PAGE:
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How does sleep affect your sex life?

Posted by Bliss Team on

Busy minds and digital devices are contributing to many of us tossing and turning throughout the night. We have been taught about the importance of sleep repeatedly through our lives, at school, parents’ advice, many media sources including Bliss. We have been taught that poor sleep negatively impacts our physical and mental health, science also confirms that a lack of ZZZs contributes to low sex drive.

According to the Centres for Disease Control and Prevention (CDC) in the USA, 1 in 3 people in the United States is sleep-deprived. With anxiety, long work hours, being continually connected to the world digitally and family demands, financial worries and never ending to do lists, there feels like fewer hours in the day to sleep.

When we think of sleep deprivation, we don’t often think of the impact it can have on our sex lives so today we thought it was a good idea to share that information with our readers. Keep reading to find out  how sleep deprivation is impacting your sex drive and what you and your partner(s) can do about it.

How does sleep affect your sex life?

Adults typically need between seven and nine hours of sleep each night according to The National Sleep Foundation. However, reality is very different, it has been reported that the  average person gets less than seven hours sleep every night. What does this mean for the average person’s sex drive? The most obvious way is that a lack of sleep negatively impacts sex drive, which means we are too tired to be bothered with sex or any effort to create intimacy that can encourage our sex drive.  A study by Royal College of Obstetricians and Gynaecologists found that the No. 1 reason people or couples report losing interest in sex is because they are worn out by the day. Conversely, a study conducted at the University of Michigan Medical School found that the longer people sleep, the more rested they feel and interested they are in sex.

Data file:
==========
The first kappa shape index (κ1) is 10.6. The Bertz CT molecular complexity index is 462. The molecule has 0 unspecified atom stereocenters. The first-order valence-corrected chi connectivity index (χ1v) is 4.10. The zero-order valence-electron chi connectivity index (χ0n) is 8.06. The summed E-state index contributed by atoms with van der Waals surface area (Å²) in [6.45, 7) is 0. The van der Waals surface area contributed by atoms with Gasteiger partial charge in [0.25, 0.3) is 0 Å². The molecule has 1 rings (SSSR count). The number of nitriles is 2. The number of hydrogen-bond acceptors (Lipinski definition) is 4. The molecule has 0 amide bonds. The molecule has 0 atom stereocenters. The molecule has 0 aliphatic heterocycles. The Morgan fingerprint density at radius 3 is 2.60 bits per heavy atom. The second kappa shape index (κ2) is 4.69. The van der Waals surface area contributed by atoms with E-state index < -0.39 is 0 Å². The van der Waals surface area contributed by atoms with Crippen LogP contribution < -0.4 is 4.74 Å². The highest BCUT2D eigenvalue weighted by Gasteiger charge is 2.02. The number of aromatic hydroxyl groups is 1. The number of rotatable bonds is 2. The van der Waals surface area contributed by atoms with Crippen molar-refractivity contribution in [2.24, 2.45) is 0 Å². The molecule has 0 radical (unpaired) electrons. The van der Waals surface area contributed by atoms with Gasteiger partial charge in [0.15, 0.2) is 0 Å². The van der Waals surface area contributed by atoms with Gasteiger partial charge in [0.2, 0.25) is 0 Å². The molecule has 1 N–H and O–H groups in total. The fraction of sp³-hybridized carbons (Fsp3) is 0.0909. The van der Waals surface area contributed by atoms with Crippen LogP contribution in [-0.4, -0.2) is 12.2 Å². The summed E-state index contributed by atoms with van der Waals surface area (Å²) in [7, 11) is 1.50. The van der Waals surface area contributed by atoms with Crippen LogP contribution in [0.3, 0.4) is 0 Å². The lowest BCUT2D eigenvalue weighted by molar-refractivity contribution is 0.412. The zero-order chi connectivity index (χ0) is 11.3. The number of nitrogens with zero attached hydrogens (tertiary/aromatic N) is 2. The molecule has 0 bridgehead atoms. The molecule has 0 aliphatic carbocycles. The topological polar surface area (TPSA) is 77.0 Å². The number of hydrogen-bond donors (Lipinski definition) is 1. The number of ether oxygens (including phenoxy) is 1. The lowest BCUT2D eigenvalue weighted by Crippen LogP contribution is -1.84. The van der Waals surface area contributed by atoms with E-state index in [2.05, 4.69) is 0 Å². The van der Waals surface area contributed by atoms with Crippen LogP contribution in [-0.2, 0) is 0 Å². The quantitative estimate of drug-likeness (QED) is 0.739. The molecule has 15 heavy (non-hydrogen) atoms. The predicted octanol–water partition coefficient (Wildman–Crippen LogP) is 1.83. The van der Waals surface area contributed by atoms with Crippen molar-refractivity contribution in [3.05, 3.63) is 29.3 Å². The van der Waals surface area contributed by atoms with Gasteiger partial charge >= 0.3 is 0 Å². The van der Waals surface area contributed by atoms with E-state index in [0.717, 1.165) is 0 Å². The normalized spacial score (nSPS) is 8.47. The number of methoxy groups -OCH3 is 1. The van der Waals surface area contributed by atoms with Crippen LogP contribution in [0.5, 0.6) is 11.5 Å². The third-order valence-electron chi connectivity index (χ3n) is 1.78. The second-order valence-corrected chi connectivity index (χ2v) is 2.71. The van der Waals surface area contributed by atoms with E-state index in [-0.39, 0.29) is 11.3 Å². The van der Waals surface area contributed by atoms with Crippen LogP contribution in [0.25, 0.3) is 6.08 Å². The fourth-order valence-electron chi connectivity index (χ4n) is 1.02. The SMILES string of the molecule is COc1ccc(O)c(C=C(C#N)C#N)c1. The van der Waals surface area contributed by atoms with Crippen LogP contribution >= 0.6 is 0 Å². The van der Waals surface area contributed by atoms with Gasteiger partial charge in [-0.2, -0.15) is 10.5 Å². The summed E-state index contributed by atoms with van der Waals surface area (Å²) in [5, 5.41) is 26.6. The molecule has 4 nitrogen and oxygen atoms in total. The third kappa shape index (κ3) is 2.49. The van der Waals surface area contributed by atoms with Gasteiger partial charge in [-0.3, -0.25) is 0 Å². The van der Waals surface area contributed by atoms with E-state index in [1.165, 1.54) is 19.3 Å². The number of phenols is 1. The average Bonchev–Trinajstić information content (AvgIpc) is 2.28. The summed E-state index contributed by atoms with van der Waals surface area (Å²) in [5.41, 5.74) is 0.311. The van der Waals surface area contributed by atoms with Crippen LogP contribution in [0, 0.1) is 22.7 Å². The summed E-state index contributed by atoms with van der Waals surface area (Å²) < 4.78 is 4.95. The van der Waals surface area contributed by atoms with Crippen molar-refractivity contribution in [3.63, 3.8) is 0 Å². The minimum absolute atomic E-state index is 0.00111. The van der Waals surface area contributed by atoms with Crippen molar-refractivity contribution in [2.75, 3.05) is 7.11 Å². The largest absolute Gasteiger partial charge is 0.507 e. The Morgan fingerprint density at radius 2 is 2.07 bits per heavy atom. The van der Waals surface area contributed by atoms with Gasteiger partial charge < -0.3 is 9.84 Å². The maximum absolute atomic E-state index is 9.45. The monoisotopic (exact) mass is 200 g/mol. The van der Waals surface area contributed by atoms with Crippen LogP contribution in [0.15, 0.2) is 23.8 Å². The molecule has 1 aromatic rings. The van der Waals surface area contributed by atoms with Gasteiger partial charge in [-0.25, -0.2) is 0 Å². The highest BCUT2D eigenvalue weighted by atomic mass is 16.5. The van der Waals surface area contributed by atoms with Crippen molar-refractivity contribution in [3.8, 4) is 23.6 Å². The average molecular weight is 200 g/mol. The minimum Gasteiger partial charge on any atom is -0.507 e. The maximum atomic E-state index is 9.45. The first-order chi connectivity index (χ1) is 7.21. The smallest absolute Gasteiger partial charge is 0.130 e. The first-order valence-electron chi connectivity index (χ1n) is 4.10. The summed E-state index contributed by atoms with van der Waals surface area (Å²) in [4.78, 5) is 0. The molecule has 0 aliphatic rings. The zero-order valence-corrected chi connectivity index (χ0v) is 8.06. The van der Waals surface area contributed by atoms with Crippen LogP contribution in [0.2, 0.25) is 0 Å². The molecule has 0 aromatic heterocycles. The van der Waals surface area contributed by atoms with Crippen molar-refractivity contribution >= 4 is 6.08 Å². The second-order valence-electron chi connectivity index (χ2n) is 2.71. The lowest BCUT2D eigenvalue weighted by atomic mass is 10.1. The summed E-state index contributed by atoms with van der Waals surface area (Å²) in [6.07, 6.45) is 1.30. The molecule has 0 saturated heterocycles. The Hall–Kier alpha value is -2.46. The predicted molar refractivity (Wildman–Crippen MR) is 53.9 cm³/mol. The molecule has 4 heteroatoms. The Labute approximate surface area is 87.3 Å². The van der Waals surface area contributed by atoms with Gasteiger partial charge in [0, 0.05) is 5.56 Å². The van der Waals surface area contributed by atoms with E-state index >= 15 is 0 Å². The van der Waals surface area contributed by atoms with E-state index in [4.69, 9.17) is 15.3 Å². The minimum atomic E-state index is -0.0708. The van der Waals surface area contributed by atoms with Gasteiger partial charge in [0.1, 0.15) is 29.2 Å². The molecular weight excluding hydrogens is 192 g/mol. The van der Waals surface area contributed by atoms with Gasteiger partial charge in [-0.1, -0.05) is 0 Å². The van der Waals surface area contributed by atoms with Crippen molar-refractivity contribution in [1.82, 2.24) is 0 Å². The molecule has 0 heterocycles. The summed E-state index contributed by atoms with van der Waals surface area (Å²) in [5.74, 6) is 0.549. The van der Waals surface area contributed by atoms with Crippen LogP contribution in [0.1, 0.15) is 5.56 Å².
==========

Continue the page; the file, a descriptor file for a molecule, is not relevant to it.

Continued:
When we are so tired, we have no interest in sex our brains are suppressing the production of sex hormones like oestrogen and testosterone. Instead, our brain produces more stress hormones such as cortisol which leads to decreased sex drive and erectile dysfunction.

Sleep deprivation leads to exhaustion, stress or depression, which decreases sex drive among parents, women and people with vaginas. Insomnia and other sleep disorders are more likely among people who are pregnant, recently had a baby or are experiencing peri menopause or menopausal symptoms.

How can you improve sleep to boost sex drive?

Hands up if you sleep with your phone next to you or next to your bed? Let’s be honest now.  A Bank of America Trends in Consumer Mobility Report found that 71 percent of survey respondents say they sleep with or next to their smartphones. Sleep scientists agree that the bedroom should be for sleep and sex only.  So, we need to be leaving work, TV time and gadgets outside of the room we sleep in. It is evident that for the majority of us that is not possible, so it is recommended that electronics such as your TV, laptop and cell phone be switched off one to three hours before your bedtime.

The next recommendation is a sleep schedule. It is suggested that if you don’t have one that you make one that works for you. The aim is to get seven or nine hours of sleep every night and if you are waking up tired still it is advisable that you try to add an extra hour to your sleep schedule. To further improve your sleep and boost your sex drive, try adding restful wellness practices such as meditation that could enhance the quality and quantity of your snoozing hours. One restful wellness activity could include spending time in nature as it is vital for resetting the parasympathetic nervous system. When the parasympathetic nervous system is activated, a person will feel calm and relaxed and when we are calm and relaxed we sleep better. Another activity could be something as setting time aside at the end of the day to do some deep breathing exercises -Deep breathing from the diaphragm lowers cortisol levels, reducing stress. So, take a moment to concentrate on your breath. Slow your breathing down, take big diaphragmatic breaths and take a little longer to exhale than you do to inhale, this is called 4-7-8 breathing, which means inhale for 4 counts, hold for 7 counts and exhale for 8 counts and then repeat.

You could also try a bath or a massage with one of the beautiful Intimate Earth Massage oils. Give yourself a foot, leg, hand and arm massage, or ask your partner to give you one. The Sutil Massage oils are gorgeous and they are kind to the earth from manufacture to when you throw the aluminium bottle in the recycling.

To wrap things up working on improving your sleep can lead to better sex, it’s also true that good sex could lead to good sleep. Remember good sex doesn’t have to equal partnered sex it can mean solo sex. So if you’re too tired for partnered intercourse, or its not your current situation than using your hands to pleasure yourself, consider adding a sex toy to your night-time routine.


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